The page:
HICKORY CORNERS, Mich. — The Gilmore Car Museum celebrated the official opening of its latest collections not long ago.
The ever-expanding Gilmore operation has housed its Lincoln Motor Car Heritage Museum adjacent and connected to a Franklin “dealership.” It is just across the street from the stand-alone Cadillac-LaSalle Club Museum and Research Center where the smell of paint and presence of workers announces the building is not quite complete.
Examples of America’s more recent luxury cars sit on spotless floors in both museums, surrounded by authentic lighted signs, especially for the Lincolns, blow-ups of stylish period ads designed to persuade car lovers that owning a new Lincoln would be a dream come true.
Visitors to the Lincoln exhibit can watch a video with historic footage featuring Henry Leland, Henry Ford and Edsel Ford among others. Cars, many of which are on loan, represent Lincoln’s earliest decades — resplendent in custom coachwork from LeBaron, Brunn, Locke and Dietrich.
Both collections include the companion cars spawned in the 1920s and 1930s: the LaSalle for Cadillac and the Zephyr for Lincoln. The more affordable companions seemed to have a role as important opportunities for more contemporary styling exercises, and often outshone their more conservative and costly siblings.
A standout among the Lincolns was the 1956 Continental Mark II Sport Coupe: long, luxurious and very desirable. The car was first shown at the Paris Auto Show in the fall of 1955. With a pricetag just south of $10,000, Ford’s Continental Division built 2,550 Mark II Sport Coupes for 1956.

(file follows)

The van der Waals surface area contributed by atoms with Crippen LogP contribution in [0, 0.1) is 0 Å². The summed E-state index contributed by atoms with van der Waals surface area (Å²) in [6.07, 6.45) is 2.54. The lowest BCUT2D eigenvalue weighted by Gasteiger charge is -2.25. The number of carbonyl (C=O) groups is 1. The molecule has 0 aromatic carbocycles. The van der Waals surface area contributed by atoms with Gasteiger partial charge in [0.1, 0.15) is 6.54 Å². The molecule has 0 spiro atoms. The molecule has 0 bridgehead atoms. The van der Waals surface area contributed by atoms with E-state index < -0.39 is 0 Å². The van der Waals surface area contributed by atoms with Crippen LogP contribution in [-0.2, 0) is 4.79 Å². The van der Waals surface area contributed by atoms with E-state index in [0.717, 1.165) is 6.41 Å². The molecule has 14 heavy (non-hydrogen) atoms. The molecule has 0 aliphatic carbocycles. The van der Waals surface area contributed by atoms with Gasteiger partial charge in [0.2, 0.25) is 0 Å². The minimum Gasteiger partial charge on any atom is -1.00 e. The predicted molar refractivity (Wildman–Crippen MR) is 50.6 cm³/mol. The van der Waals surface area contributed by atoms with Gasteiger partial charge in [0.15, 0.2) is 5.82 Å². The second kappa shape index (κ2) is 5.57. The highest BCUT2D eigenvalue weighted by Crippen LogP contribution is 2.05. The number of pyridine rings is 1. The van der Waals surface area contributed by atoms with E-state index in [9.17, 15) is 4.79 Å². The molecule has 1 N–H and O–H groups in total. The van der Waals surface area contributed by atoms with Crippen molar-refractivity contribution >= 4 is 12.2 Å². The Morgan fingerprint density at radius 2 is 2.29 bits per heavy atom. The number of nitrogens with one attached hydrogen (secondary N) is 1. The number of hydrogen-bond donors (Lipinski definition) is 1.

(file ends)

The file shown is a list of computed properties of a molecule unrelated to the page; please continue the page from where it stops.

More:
Prices for various Cadillac and Lincoln models were reflections of production costs or market demands. A 1922 Lincoln Type 118 Limousine with Brunn coachwork was priced at $5,800 — an enormous amount for the early twenties. A 1942 Lincoln Zephyr with a V-12 engine sold new for $1,880. Lincoln’s popular 1972 Mark IV two-door hardtop with 460-inch V-8 had a window sticker of $8,640.
The 1937 LaSalle Convertible Sedan with Fisher body just inside the entrance to the Cadillac building was a new model for LaSalle that year. It sold for $1,485. The 6.5-horsepower single-cylinder-powered 1903 Cadillac Runabout was priced at $900. The factory price on a new 1941 Cadillac Sixty Special was $2,195, while a limited-production (19) 1936 Cadillac V-16 Aerodynamic coupe would have sold for $8,150.
A favorite among the Cadillacs is likely to be the 1948 Cadillac Series 75 Limousine once owned by Frank “Mr. Big” Balistrieri, a Milwaukee-based Mafia boss and businessman who served a couple of prison terms. One visitor to the museum pointed to several Cadillacs similar to models used in the popular Godfather movies.
The Cadillacs on display favored Fisher and Fleetwood coachwork. Information in the Lincoln museum said Edsel Ford in the early 1920s convinced esteemed designer Raymond Dietrich to forsake the LeBaron operation in New York and travel to Detroit to work for Lincoln, which Ford Motor Co. had purchased in 1922.
The Gilmore Car Museum is open year-round, taking only a few major holidays off. These latest additions to the vast collection highlight certain important models in the history of American luxury car makers Cadillac and Lincoln. Other points of interest at Gilmore include a Pierce-Arrow museum, Model A Ford museum, Tucker historical collection and Checker Motors Archive – along with many other makes once manufactured in Michigan.